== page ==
According to the police, the gang behind Reveton has netted millions of euros in more than 30 – mostly European – countries. Europol, the European police agency believes that there have been at least 20,000 victims of this virus.

Hunting down the hackers

In a normal cyber-kidnapping situation, the ransom is often asked in virtual money. The user must then convert his money into virtual currency via services like Ukash or MoneyPak, and then enter a code in his blocked computer. The computer will not do anything, but the money will be automatically transferred to the pirate, who will then launder it through a casino or poker website. He will play for a few minutes and then cash out from the game and collect his euros.

“In the Reveton case, the message asked to pay with prepaid cards,” says Pierre Siaut. “The victim was asked to buy a prepaid card at a service station and enter a code to transfer the money.” This is why it was so difficult to hunt down the cybercriminals, says Siaut: “The prepaid cards are almost impossible to trace on the Internet.”

Pierre Siaut says that instead of following the money trail, he had to follow the hackers’ trail. “We discovered that they had hacked into the databases of news websites. “They retrieved the registered users’ personal data, and then sent them spam luring them into fake websites.” The Reveton Trojan, which was hidden in the code of the fake website, used flaws in web browsers to install the ransomware on the victim’s computer.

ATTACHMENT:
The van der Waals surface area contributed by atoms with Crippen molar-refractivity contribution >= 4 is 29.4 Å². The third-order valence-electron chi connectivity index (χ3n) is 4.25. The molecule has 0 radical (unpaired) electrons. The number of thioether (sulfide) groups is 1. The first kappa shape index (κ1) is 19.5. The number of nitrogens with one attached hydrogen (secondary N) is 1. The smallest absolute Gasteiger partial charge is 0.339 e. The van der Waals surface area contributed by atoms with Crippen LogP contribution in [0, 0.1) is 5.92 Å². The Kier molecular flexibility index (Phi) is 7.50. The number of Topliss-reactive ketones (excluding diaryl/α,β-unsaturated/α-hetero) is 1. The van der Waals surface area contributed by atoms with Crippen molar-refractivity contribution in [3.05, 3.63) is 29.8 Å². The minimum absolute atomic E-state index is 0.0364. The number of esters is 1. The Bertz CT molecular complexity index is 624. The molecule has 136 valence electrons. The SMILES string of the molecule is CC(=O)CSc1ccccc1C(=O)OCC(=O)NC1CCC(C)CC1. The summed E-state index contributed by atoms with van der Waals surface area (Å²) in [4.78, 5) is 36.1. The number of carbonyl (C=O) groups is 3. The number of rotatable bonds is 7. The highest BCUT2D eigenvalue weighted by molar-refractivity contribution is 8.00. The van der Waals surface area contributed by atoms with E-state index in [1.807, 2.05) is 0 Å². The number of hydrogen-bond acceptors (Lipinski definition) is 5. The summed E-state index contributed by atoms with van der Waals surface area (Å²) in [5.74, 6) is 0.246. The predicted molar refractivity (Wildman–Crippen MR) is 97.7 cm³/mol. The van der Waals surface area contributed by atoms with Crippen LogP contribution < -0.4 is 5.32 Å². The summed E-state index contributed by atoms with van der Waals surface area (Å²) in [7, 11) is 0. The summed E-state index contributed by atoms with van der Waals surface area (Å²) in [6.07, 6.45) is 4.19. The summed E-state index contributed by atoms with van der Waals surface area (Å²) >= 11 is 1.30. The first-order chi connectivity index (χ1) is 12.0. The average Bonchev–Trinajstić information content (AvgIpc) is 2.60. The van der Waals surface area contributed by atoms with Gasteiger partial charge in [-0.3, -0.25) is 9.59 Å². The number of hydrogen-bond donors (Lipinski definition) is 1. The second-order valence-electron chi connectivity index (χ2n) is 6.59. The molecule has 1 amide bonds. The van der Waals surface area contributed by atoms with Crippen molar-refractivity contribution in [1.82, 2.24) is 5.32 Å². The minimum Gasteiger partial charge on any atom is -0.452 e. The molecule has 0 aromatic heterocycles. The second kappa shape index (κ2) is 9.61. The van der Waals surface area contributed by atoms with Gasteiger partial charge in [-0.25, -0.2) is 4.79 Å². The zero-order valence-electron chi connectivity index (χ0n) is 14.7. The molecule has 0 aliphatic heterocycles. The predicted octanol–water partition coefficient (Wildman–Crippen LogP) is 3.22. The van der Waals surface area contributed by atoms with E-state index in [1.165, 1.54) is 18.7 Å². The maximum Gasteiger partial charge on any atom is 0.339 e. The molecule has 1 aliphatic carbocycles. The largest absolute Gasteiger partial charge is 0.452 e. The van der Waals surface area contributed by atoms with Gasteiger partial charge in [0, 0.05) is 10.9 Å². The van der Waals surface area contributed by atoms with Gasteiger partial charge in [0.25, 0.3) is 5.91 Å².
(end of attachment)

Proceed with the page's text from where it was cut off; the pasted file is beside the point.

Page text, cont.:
The pirates had also managed to target users that were liable to engage illegal activity on the Internet, such as visiting child porn sites.

“These arrests are the results of months of research, investigation and analyses to help the police. We had a special team on the case,” says Pierre Siaut. The terrible thing, he says, is Reveton is still active: “We couldn’t take it down completely.” Europol has, for now, detected no less than 48 active Reveton mutations.

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Thousands of Tunisians gathered in the capital of Tunis

Hannah Steinkopf-Frank, Bertrand Hauger and Anne-Sophie Goninet

👋 Laphi!*

Welcome to Monday, where post-Merkel Germany looks set shift to a center-left coalition, San Marino and Switzerland catch up with the rest of Europe on two key social issues, and a turtle slows things down at a Japan airport. Meanwhile, we take an international look at different ways to handle beloved, yet controversial, comic books and graphic novels characters.

[*Aymara, Bolivia]

🌎  7 THINGS TO KNOW RIGHT NOW